U.S. SECURITIES AND EXCHANGE COMMISSION
Litigation Release No. 23862 / June 19, 2017
Securities and Exchange Commission v. Yu-Cheng Lin, No. 17-cv-000875 (D.N.J.)
SEC Obtains Default Judgment Against Foreign Insider Trading Defendant Ordering Him to Pay Approximately $7.3 Million
The Securities and Exchange Commission has obtained a default judgment against a foreign defendant charged with insider trading that orders him to pay approximately $7.3 million.
The court’s final judgment, entered on June 12, 2017 by U.S. District Judge Jose L. Linares, permanently enjoins Yu-Cheng Lin, also known as Believe Lin, from violating Section 10(b) of the Securities Exchange Act of 1934 and Rule 10b-5 thereunder. The judgment also orders Lin to pay disgorgement of approximately $1.8 million, prejudgment interest of approximately $44,000, and a civil penalty of approximately $5.4 million. The court’s entry of judgment resolves this litigation in its entirety.
The court had previously issued an arrest warrant for Lin after the judge found him in contempt of two previously-issued orders by dissipating assets and refusing to repatriate funds.
In an emergency action filed under seal on February 9, 2017 and unsealed on February 13, 2017, the SEC alleged that Lin traded on material inside information ahead of quarterly earnings announcements on May 5, August 4 and November 3, 2016 by Ubiquiti Networks Inc., a California-headquartered company where Lin had worked from approximately March 2011 until June 2015. Lin allegedly did so by purchasing Ubiquiti common stock, call options and contracts-for-difference in brokerage accounts located in the United States and overseas. On April 3, 2017, the SEC filed an amended complaint alleging that Lin directed or controlled trading by a 34-year-old woman residing in Taipei, Taiwan who was a close associate of Lin and traded Ubiquiti securities in 2014 while Lin was working for the company. The SEC’s amended complaint charges Lin with violating Section 10(b) of the Securities Exchange Act of 1934 and Rule 10b-5, and seeks permanent injunctions, disgorgement of ill-gotten gains together with prejudgment interest, and civil monetary penalties.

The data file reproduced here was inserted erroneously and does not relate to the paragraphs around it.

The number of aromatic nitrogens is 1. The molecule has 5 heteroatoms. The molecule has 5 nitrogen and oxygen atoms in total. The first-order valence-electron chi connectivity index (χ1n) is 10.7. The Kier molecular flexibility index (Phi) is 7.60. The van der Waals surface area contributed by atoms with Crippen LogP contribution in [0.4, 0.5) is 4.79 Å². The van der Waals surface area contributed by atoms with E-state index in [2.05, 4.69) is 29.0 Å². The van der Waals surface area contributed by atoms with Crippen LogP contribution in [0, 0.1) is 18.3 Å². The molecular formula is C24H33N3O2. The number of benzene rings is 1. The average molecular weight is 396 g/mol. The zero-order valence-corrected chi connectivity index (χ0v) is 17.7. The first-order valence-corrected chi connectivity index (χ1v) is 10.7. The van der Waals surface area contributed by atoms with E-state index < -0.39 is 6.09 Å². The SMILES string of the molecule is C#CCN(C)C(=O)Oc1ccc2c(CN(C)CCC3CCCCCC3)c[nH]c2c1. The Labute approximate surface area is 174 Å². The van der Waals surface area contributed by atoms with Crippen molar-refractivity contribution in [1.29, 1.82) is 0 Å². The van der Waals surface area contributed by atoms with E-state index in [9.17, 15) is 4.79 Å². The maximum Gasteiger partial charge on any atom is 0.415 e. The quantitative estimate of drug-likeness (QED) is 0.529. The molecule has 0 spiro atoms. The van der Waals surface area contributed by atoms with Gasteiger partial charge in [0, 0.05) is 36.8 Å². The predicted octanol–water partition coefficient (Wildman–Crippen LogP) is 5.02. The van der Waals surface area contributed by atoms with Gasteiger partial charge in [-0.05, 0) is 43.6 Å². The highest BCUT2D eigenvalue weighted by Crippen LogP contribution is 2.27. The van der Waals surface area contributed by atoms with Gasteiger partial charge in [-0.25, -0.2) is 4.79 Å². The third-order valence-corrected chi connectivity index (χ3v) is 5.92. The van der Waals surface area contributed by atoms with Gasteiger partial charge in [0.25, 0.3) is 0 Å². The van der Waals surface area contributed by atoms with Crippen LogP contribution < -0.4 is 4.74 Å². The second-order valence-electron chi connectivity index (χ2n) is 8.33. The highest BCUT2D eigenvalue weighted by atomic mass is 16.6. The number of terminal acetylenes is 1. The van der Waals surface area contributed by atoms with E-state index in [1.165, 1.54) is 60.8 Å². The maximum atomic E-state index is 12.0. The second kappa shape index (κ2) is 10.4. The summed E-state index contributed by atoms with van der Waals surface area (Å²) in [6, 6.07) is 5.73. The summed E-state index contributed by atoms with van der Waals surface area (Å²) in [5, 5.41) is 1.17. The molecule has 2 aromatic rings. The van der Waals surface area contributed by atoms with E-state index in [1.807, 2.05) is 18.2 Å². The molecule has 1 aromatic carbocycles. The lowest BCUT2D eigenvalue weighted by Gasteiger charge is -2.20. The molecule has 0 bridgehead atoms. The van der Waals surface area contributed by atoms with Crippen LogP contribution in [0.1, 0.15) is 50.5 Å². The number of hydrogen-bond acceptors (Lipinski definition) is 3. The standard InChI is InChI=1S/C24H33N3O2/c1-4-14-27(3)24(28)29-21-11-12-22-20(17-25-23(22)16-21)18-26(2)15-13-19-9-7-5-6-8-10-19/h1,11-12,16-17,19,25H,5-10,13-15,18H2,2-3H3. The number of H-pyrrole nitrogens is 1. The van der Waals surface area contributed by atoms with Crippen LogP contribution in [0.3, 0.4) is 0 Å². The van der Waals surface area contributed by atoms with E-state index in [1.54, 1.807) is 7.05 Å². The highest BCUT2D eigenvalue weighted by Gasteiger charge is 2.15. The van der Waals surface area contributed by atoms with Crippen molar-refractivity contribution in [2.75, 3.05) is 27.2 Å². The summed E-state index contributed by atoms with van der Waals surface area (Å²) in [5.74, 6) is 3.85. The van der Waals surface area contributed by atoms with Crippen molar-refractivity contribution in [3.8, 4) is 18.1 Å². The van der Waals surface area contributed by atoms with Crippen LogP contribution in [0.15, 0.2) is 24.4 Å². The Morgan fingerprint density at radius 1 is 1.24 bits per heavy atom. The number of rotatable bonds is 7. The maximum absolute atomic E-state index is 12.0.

The court granted the SEC’s motion for a temporary restraining order on February 9, 2017 and issued a preliminary injunction on February 24, 2017, each of which imposed an asset freeze and ordered that Lin repatriate money obtained directly or indirectly from the illegal trading and deposit that money into the registry of the court.
The SEC’s investigation was conducted by Daniel Koster and Brent Mitchell in the Complex Financial Instruments Unit. The case is being supervised by Reid Muoio. The litigation was led by A. Kristina Littman and Stephan Schlegelmilch and supported by Corinthian Davis.